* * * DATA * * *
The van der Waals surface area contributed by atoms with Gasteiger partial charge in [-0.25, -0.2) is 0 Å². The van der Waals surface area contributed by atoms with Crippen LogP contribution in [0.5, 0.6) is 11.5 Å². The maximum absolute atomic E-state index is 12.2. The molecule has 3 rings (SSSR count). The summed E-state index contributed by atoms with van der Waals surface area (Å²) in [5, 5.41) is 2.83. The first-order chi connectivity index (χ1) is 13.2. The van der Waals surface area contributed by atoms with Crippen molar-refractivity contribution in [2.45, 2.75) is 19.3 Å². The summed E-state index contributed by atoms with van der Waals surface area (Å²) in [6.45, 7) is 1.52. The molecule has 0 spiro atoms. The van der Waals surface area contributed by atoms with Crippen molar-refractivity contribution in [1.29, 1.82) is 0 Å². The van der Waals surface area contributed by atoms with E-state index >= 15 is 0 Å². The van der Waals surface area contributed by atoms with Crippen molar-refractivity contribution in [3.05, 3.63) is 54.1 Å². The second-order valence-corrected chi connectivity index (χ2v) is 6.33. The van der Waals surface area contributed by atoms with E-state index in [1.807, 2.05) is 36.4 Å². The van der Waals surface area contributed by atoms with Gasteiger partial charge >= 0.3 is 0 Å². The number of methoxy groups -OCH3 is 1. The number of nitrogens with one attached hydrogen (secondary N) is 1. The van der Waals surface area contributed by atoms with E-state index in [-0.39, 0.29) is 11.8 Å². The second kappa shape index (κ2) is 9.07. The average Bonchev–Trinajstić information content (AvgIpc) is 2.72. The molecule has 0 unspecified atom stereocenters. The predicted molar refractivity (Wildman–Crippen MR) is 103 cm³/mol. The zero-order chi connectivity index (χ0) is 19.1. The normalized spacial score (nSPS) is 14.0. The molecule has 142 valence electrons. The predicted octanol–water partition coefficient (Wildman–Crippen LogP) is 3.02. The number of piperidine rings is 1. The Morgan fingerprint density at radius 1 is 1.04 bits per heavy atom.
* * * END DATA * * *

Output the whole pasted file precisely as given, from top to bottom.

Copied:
The van der Waals surface area contributed by atoms with Gasteiger partial charge in [-0.25, -0.2) is 0 Å². The van der Waals surface area contributed by atoms with Crippen LogP contribution in [0.5, 0.6) is 11.5 Å². The maximum absolute atomic E-state index is 12.2. The molecule has 3 rings (SSSR count). The summed E-state index contributed by atoms with van der Waals surface area (Å²) in [5, 5.41) is 2.83. The first-order chi connectivity index (χ1) is 13.2. The van der Waals surface area contributed by atoms with Crippen molar-refractivity contribution in [2.45, 2.75) is 19.3 Å². The summed E-state index contributed by atoms with van der Waals surface area (Å²) in [6.45, 7) is 1.52. The molecule has 0 spiro atoms. The van der Waals surface area contributed by atoms with Crippen molar-refractivity contribution in [1.29, 1.82) is 0 Å². The van der Waals surface area contributed by atoms with E-state index >= 15 is 0 Å². The van der Waals surface area contributed by atoms with Crippen molar-refractivity contribution in [3.05, 3.63) is 54.1 Å². The second-order valence-corrected chi connectivity index (χ2v) is 6.33. The van der Waals surface area contributed by atoms with E-state index in [1.807, 2.05) is 36.4 Å². The van der Waals surface area contributed by atoms with Gasteiger partial charge >= 0.3 is 0 Å². The number of methoxy groups -OCH3 is 1. The number of nitrogens with one attached hydrogen (secondary N) is 1. The van der Waals surface area contributed by atoms with E-state index in [-0.39, 0.29) is 11.8 Å². The second kappa shape index (κ2) is 9.07. The average Bonchev–Trinajstić information content (AvgIpc) is 2.72. The molecule has 0 unspecified atom stereocenters. The predicted molar refractivity (Wildman–Crippen MR) is 103 cm³/mol. The zero-order chi connectivity index (χ0) is 19.1. The normalized spacial score (nSPS) is 14.0. The molecule has 142 valence electrons. The predicted octanol–water partition coefficient (Wildman–Crippen LogP) is 3.02. The number of piperidine rings is 1. The Morgan fingerprint density at radius 1 is 1.04 bits per heavy atom.